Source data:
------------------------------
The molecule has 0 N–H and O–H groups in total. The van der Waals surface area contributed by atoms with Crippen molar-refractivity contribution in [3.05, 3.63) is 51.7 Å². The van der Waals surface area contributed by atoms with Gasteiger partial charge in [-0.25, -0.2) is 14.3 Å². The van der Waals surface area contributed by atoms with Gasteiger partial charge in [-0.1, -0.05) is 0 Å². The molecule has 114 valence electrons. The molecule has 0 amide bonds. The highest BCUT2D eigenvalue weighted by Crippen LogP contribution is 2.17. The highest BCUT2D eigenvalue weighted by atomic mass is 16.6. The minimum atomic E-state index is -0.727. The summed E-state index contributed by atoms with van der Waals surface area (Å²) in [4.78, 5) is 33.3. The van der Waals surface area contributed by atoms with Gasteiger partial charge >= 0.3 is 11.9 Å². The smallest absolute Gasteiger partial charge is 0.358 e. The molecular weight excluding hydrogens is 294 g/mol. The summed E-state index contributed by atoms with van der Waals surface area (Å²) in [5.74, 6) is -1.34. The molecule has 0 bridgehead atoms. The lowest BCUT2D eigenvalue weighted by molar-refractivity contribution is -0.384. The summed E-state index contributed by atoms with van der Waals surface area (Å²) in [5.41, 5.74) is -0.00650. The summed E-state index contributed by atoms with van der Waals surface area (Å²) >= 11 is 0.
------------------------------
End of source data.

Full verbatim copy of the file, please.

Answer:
The molecule has 0 N–H and O–H groups in total. The van der Waals surface area contributed by atoms with Crippen molar-refractivity contribution in [3.05, 3.63) is 51.7 Å². The van der Waals surface area contributed by atoms with Gasteiger partial charge in [-0.25, -0.2) is 14.3 Å². The van der Waals surface area contributed by atoms with Gasteiger partial charge in [-0.1, -0.05) is 0 Å². The molecule has 114 valence electrons. The molecule has 0 amide bonds. The highest BCUT2D eigenvalue weighted by Crippen LogP contribution is 2.17. The highest BCUT2D eigenvalue weighted by atomic mass is 16.6. The minimum atomic E-state index is -0.727. The summed E-state index contributed by atoms with van der Waals surface area (Å²) in [4.78, 5) is 33.3. The van der Waals surface area contributed by atoms with Gasteiger partial charge >= 0.3 is 11.9 Å². The smallest absolute Gasteiger partial charge is 0.358 e. The molecular weight excluding hydrogens is 294 g/mol. The summed E-state index contributed by atoms with van der Waals surface area (Å²) in [5.74, 6) is -1.34. The molecule has 0 bridgehead atoms. The lowest BCUT2D eigenvalue weighted by molar-refractivity contribution is -0.384. The summed E-state index contributed by atoms with van der Waals surface area (Å²) in [5.41, 5.74) is -0.00650. The summed E-state index contributed by atoms with van der Waals surface area (Å²) >= 11 is 0.